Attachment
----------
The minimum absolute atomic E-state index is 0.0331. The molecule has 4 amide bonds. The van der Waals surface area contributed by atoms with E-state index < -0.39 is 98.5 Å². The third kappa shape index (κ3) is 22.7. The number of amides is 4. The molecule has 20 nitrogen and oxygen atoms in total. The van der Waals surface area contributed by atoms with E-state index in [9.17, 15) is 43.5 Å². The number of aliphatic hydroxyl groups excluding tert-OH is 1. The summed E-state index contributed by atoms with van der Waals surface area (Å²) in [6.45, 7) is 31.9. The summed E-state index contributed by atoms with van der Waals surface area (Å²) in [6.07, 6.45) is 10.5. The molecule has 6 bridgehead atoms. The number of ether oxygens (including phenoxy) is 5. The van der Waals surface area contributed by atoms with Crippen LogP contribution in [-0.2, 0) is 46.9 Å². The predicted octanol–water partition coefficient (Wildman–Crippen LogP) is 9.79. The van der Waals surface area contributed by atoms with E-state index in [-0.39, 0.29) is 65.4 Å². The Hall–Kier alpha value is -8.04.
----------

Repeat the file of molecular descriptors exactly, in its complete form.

The minimum absolute atomic E-state index is 0.0331. The molecule has 4 amide bonds. The van der Waals surface area contributed by atoms with E-state index < -0.39 is 98.5 Å². The third kappa shape index (κ3) is 22.7. The number of amides is 4. The molecule has 20 nitrogen and oxygen atoms in total. The van der Waals surface area contributed by atoms with E-state index in [9.17, 15) is 43.5 Å². The number of aliphatic hydroxyl groups excluding tert-OH is 1. The summed E-state index contributed by atoms with van der Waals surface area (Å²) in [6.45, 7) is 31.9. The summed E-state index contributed by atoms with van der Waals surface area (Å²) in [6.07, 6.45) is 10.5. The molecule has 6 bridgehead atoms. The number of ether oxygens (including phenoxy) is 5. The van der Waals surface area contributed by atoms with Crippen LogP contribution in [-0.2, 0) is 46.9 Å². The predicted octanol–water partition coefficient (Wildman–Crippen LogP) is 9.79. The van der Waals surface area contributed by atoms with E-state index in [-0.39, 0.29) is 65.4 Å². The Hall–Kier alpha value is -8.04.